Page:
• Entering into investment transactions concerning securities or relevant investments on behalf of the trustees. This is because you will be dealing in investments as agent.
  • Assisting in the administration and performance of contracts of insurance. This will only be likely to apply if you handle claims under policies held by the scheme on behalf of the trustees or other policyholders. For example, if you were making a claim for benefits payable on the death of a member under the 'death in service' benefits provided by a pension scheme. To be carrying on this regulated activity you must be assisting the trustees in both the administration and performance. Whilst dealing with claims on the death of a scheme member is likely to involve assisting in the administration of the contract of insurance, it will only involve assisting in the performance if you assist the trustees, as policyholders, to satisfy a contractual obligation that they have under it. This will typically include assisting the trustees to notify the claim in the manner specified in the policy. Detailed guidance on this regulated activity is available in Chapter 5.7 of PERG.
  • Arranging the appointment of a custodian on behalf of the trustees. This is because you will be arranging safeguarding and administration of assets. But you will not be doing so simply because you instruct a fund manager to buy investments which the fund manager will then safeguard and administer in accordance with pre-existing arrangements.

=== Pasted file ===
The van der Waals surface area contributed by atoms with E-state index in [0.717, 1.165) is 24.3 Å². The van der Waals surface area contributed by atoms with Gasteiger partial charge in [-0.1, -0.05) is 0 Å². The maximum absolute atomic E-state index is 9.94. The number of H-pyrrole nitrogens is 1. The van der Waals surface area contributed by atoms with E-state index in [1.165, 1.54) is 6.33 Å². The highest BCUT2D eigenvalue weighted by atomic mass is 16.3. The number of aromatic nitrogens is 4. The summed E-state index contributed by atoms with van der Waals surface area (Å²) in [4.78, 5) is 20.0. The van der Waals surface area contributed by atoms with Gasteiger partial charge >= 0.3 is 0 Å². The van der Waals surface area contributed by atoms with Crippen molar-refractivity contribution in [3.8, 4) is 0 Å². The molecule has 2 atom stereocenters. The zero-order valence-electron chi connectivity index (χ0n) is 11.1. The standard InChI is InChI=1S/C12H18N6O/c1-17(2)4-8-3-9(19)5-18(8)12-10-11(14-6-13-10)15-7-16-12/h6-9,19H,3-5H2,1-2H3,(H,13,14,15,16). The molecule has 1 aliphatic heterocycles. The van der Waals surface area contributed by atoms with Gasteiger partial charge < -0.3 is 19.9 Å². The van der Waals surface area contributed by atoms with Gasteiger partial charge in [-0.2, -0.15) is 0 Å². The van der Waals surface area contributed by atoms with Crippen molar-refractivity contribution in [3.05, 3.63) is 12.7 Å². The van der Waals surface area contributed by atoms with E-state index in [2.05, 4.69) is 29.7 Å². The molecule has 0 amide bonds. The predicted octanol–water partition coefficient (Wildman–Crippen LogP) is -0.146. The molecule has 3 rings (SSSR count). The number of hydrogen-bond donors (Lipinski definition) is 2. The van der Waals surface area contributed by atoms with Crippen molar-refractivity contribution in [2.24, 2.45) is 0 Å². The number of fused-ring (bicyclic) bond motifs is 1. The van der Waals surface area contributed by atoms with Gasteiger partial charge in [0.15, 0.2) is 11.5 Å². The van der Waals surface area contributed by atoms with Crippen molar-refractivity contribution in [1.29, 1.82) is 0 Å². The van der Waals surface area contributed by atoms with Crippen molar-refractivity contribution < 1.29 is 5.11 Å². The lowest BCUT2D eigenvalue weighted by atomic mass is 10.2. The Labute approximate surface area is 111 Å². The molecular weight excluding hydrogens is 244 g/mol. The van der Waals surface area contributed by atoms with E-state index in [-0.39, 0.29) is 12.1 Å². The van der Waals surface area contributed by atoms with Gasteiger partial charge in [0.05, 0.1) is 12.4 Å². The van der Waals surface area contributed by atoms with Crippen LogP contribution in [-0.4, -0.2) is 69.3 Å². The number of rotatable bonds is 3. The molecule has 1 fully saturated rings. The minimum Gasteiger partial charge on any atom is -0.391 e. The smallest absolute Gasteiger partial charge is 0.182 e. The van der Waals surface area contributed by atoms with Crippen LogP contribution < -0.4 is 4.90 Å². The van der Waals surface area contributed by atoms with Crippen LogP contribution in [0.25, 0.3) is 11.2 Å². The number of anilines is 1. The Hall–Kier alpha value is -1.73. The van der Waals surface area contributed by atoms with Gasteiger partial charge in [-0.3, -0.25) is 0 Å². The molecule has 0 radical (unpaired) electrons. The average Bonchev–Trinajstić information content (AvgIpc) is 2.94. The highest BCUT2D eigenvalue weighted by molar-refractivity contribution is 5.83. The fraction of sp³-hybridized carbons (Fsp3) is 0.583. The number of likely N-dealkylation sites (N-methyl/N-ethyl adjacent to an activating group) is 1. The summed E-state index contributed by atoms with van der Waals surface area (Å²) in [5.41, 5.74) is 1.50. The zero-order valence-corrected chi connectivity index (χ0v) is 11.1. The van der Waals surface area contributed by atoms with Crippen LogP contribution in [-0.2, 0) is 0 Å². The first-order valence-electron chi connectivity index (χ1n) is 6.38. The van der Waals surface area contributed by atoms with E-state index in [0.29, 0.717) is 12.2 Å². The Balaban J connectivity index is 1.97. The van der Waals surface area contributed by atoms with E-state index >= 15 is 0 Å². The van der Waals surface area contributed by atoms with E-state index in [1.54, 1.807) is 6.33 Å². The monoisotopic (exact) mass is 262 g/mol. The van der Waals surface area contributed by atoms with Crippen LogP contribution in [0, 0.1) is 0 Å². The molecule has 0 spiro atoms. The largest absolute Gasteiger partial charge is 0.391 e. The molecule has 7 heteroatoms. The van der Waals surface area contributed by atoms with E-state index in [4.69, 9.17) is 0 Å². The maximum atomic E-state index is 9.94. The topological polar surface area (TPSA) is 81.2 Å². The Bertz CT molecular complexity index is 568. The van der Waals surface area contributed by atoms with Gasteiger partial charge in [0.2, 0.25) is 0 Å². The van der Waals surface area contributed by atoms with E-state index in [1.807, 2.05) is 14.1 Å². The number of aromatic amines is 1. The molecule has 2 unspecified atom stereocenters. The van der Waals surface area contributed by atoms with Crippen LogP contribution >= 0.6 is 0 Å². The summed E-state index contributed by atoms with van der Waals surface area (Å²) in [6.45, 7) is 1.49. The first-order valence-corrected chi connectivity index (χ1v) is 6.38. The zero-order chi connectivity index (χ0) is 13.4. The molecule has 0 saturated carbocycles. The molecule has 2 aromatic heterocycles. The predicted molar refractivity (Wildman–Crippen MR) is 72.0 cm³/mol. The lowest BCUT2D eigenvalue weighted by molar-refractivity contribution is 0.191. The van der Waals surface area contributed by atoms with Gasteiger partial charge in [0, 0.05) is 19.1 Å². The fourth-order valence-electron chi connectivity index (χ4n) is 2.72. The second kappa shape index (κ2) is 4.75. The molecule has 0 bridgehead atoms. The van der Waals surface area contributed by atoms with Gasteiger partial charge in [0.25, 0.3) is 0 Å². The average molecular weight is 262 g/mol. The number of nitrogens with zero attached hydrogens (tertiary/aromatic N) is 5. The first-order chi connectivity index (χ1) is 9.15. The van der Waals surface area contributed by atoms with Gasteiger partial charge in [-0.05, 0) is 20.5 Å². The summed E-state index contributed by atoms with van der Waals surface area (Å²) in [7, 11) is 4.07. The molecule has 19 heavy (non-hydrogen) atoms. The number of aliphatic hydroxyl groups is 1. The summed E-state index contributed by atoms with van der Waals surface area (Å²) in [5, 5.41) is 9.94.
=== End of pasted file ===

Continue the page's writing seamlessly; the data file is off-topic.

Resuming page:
• 1Arranging for persons to join or to leave a stakeholder pension scheme or a personal pension scheme or to exercise certain rights under such a scheme. This is because the rights themselves will be a form of investment and so you will be arranging. This is explained in more detail in PERG 12 (Q15 to Q20).
    • 1Acting as the scheme administrator (as defined in section 270(1) of the Finance Act 2004) for a stakeholder pension scheme or a personal pension scheme. This is because you are likely to be operating the scheme (see Q26).
    • 1Advising the trustees on the merits of buying or selling particular securities or relevant investments or advising a member on the merits of joining or leaving, or of exercising certain rights under, a stakeholder pension scheme or a personal pension scheme. This is because you will be advising on investments (see Q38 and Q39).
    • 4Advising a member of a pension scheme or their survivor on the merits of requiring a trustee or manager of a pension scheme to convert, transfer or cash out safeguarded benefits could amount to advising on conversion or transfer of pension benefits (see PERG 2.7.16FG).

    Services that typically will not involve any regulated activities include:

    • maintaining records;